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The Pirates of Penzance – King’s Head Theatre, London

Music: Arthur Sullivan

Libretto: WS Gilbert

Director: John Savournin

Reviewer: Michael Gray

[rating:4.5]

Charles Court Opera’s compact, pocket-sized Pirates is set in a child’s bedroom – rocking horse, toy box, pirate ship on the bookshelf – and a window prominent downstage left.

Enter through it, not Peter Pan, but Captain Hook, or his Pirate King lookalike, played here with a nod to Fawlty and boundless brio by John Savournin, who also directed this hugely entertaining operetta. Followed, over the course of the action, by other “mad intruders”, none madder than Amy J Payne’s gurning, scheming Ruth, a superbly sustained comic creation. In a less promising rôle, Matthew Kellett is hilarious as Samuel, especially when he masquerades as a police constable, sidekick to Simon Masterson-Smith’s hangdog Sergeant.

Since this is a reduced production, that’s about the size of the Force, and Major-General Stanley, like Lear, has just three daughters. Ian Jervis’s take on this iconic rôle is traditional but totally engaging; his nightshirt with the uniform braid is wonderful. His three little maids are beautifully characterized, with Charlotte Baptie’s Edith and Nichola Jolley’s Kate the gorgeous ugly sisters to Alexandra Hutton’s Cordelia, a wonderfully entrancing Mabel. Their entrance, and her big number, are creatively choreographed: the girls are constantly on the move, without missing a beat of the intricate score. Poor Wandering One has been exquisitely sung many times, but rarely so well interpreted dramatically. Hutton is well matched by her Slave of Duty – Kevin Kyle’s dashing Frederick, a splendid Savoyard tenor.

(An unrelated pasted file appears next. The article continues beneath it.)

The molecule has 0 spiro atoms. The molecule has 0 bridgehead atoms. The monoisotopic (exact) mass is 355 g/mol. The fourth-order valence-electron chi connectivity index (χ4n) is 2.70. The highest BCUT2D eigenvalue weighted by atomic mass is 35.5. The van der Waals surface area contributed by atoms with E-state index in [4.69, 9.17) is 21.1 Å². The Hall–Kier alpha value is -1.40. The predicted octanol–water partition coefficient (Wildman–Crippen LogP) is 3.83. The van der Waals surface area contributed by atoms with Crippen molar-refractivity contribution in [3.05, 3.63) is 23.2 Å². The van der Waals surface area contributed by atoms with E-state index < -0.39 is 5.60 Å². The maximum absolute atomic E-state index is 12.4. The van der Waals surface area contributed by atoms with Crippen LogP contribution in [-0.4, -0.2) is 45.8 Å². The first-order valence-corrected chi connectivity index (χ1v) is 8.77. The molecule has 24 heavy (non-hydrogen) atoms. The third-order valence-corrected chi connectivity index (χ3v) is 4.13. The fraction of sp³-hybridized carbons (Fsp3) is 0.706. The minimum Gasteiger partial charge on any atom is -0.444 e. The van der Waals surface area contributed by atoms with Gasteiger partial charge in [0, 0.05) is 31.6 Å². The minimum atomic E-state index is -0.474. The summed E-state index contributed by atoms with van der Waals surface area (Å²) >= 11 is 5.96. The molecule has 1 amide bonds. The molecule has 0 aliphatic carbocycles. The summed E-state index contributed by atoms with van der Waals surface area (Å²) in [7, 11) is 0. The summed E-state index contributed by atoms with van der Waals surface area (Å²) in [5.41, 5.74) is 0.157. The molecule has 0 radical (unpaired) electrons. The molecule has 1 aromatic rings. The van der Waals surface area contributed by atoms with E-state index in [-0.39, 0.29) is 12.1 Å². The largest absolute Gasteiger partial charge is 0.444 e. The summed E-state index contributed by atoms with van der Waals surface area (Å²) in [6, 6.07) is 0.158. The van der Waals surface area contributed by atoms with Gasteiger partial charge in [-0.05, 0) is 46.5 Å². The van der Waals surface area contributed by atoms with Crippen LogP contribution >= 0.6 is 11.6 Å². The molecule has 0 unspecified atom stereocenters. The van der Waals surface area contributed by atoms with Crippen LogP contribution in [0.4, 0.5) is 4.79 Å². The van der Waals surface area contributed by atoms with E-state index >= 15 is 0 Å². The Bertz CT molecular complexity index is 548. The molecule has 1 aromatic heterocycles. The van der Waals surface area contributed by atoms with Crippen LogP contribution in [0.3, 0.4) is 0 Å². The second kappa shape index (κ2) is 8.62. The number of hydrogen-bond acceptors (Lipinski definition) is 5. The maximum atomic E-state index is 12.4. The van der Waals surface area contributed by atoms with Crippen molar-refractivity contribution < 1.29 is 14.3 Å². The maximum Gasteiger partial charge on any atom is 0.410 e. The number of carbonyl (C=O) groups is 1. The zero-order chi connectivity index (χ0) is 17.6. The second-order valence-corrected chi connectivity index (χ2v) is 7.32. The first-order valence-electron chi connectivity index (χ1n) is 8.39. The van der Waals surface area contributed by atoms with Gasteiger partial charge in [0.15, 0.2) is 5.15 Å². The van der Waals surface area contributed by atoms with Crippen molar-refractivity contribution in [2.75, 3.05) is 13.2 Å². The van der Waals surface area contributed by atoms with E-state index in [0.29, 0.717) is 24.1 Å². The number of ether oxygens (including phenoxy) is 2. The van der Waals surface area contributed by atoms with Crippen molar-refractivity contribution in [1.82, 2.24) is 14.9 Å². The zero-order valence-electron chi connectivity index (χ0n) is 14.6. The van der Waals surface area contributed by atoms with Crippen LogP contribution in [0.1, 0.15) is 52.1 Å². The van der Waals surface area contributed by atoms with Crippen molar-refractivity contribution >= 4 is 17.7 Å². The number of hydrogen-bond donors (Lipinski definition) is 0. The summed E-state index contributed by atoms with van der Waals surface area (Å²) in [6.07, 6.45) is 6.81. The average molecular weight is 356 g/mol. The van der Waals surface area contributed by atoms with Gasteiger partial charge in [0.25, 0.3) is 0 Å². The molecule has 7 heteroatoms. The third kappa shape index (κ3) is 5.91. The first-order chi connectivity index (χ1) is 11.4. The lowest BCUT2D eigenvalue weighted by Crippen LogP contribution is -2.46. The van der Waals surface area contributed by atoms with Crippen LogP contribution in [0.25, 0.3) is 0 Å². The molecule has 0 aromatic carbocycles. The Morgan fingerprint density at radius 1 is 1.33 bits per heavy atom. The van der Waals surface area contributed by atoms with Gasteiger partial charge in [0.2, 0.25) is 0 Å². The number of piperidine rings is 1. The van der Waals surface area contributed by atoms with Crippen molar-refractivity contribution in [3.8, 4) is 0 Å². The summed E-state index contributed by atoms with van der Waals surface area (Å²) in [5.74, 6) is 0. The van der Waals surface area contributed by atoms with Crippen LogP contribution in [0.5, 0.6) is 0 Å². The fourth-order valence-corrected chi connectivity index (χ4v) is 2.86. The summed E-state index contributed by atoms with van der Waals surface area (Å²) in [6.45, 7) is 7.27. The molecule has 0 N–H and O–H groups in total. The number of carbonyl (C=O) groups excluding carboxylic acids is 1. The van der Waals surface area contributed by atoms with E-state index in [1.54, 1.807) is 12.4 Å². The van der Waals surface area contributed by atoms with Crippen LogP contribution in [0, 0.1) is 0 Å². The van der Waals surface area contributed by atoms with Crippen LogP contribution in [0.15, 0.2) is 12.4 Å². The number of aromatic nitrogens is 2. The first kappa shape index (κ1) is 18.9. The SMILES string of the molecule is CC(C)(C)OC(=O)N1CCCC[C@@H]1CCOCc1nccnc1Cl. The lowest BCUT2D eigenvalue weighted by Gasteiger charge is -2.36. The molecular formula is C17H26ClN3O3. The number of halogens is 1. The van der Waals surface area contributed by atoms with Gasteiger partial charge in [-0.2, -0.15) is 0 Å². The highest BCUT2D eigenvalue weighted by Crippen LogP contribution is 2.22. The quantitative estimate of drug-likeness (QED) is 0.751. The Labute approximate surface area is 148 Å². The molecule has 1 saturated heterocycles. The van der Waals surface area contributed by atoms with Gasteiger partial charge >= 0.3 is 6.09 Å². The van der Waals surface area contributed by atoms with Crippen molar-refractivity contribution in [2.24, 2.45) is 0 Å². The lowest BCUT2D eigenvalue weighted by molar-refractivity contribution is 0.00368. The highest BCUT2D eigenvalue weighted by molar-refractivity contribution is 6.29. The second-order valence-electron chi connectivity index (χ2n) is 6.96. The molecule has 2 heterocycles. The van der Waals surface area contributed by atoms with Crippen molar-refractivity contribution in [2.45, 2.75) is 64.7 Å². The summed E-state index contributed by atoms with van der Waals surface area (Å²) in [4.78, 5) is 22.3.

Vocally, the whole cast is impeccable. Oh Poetry sounds incredible as a septet, and the piano reduction for four hands is played with panache by the Eaton-Young duo, of which the MD David Eaton is half, with répétiteur James Young sharing the stool.

Savournin’s production is witty and fresh, but no liberties are taken either with Gilbert or with Sullivan, though the tongue does sometimes stray towards the cheek. Indeed, the satire comes up very sharp, the Death and Glory ensemble underlined, in a touch of pure genius, by spelling out key words with alphabet blocks from the toybox – a great idea deftly executed. And how refreshing to be in a G&S audience – packed out on Press Night – where so many are clearly coming to the show for the first time: the bons mots new-minted, the paradox and the plot twists delightfully unexpected. And for all of us, the grime of years and the layers of varnish are stripped away, revealing the sparkling masterpiece beneath.

This enterprising company has already given its Pinafore and its Mikado. Plenty more fish in the Savoy Opera sea – Patience next, perhaps?

Runs until 29th September

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